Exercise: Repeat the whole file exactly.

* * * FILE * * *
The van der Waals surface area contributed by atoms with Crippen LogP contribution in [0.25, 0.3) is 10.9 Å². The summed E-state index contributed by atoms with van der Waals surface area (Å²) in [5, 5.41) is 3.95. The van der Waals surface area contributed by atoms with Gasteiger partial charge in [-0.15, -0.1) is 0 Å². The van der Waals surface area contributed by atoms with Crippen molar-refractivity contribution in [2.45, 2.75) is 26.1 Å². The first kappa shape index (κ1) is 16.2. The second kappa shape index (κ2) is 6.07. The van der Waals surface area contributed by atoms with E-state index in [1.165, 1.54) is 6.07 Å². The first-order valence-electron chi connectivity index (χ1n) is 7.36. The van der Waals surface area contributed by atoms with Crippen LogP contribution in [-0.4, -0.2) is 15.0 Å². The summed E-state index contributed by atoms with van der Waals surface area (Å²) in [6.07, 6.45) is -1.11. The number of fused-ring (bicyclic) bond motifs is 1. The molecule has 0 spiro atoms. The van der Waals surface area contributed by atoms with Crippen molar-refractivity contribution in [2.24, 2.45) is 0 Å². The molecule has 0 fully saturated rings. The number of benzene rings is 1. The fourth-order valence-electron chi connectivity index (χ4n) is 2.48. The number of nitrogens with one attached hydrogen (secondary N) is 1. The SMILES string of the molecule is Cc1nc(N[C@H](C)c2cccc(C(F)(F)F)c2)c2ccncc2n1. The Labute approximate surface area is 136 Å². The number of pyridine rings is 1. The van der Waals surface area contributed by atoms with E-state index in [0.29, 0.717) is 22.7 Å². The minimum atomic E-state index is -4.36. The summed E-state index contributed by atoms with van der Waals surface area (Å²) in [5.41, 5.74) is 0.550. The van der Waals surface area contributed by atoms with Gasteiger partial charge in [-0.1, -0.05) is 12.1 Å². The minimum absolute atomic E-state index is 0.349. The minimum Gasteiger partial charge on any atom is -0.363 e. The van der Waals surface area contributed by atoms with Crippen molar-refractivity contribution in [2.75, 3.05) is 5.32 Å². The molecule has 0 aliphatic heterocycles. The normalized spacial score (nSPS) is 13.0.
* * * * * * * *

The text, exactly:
The van der Waals surface area contributed by atoms with Crippen LogP contribution in [0.25, 0.3) is 10.9 Å². The summed E-state index contributed by atoms with van der Waals surface area (Å²) in [5, 5.41) is 3.95. The van der Waals surface area contributed by atoms with Gasteiger partial charge in [-0.15, -0.1) is 0 Å². The van der Waals surface area contributed by atoms with Crippen molar-refractivity contribution in [2.45, 2.75) is 26.1 Å². The first kappa shape index (κ1) is 16.2. The second kappa shape index (κ2) is 6.07. The van der Waals surface area contributed by atoms with E-state index in [1.165, 1.54) is 6.07 Å². The first-order valence-electron chi connectivity index (χ1n) is 7.36. The van der Waals surface area contributed by atoms with Crippen LogP contribution in [-0.4, -0.2) is 15.0 Å². The summed E-state index contributed by atoms with van der Waals surface area (Å²) in [6.07, 6.45) is -1.11. The number of fused-ring (bicyclic) bond motifs is 1. The molecule has 0 spiro atoms. The van der Waals surface area contributed by atoms with Crippen molar-refractivity contribution in [2.24, 2.45) is 0 Å². The molecule has 0 fully saturated rings. The number of benzene rings is 1. The fourth-order valence-electron chi connectivity index (χ4n) is 2.48. The number of nitrogens with one attached hydrogen (secondary N) is 1. The SMILES string of the molecule is Cc1nc(N[C@H](C)c2cccc(C(F)(F)F)c2)c2ccncc2n1. The Labute approximate surface area is 136 Å². The number of pyridine rings is 1. The van der Waals surface area contributed by atoms with E-state index in [0.29, 0.717) is 22.7 Å². The minimum atomic E-state index is -4.36. The summed E-state index contributed by atoms with van der Waals surface area (Å²) in [5.41, 5.74) is 0.550. The van der Waals surface area contributed by atoms with Gasteiger partial charge in [-0.1, -0.05) is 12.1 Å². The minimum absolute atomic E-state index is 0.349. The minimum Gasteiger partial charge on any atom is -0.363 e. The van der Waals surface area contributed by atoms with Crippen molar-refractivity contribution in [2.75, 3.05) is 5.32 Å². The molecule has 0 aliphatic heterocycles. The normalized spacial score (nSPS) is 13.0.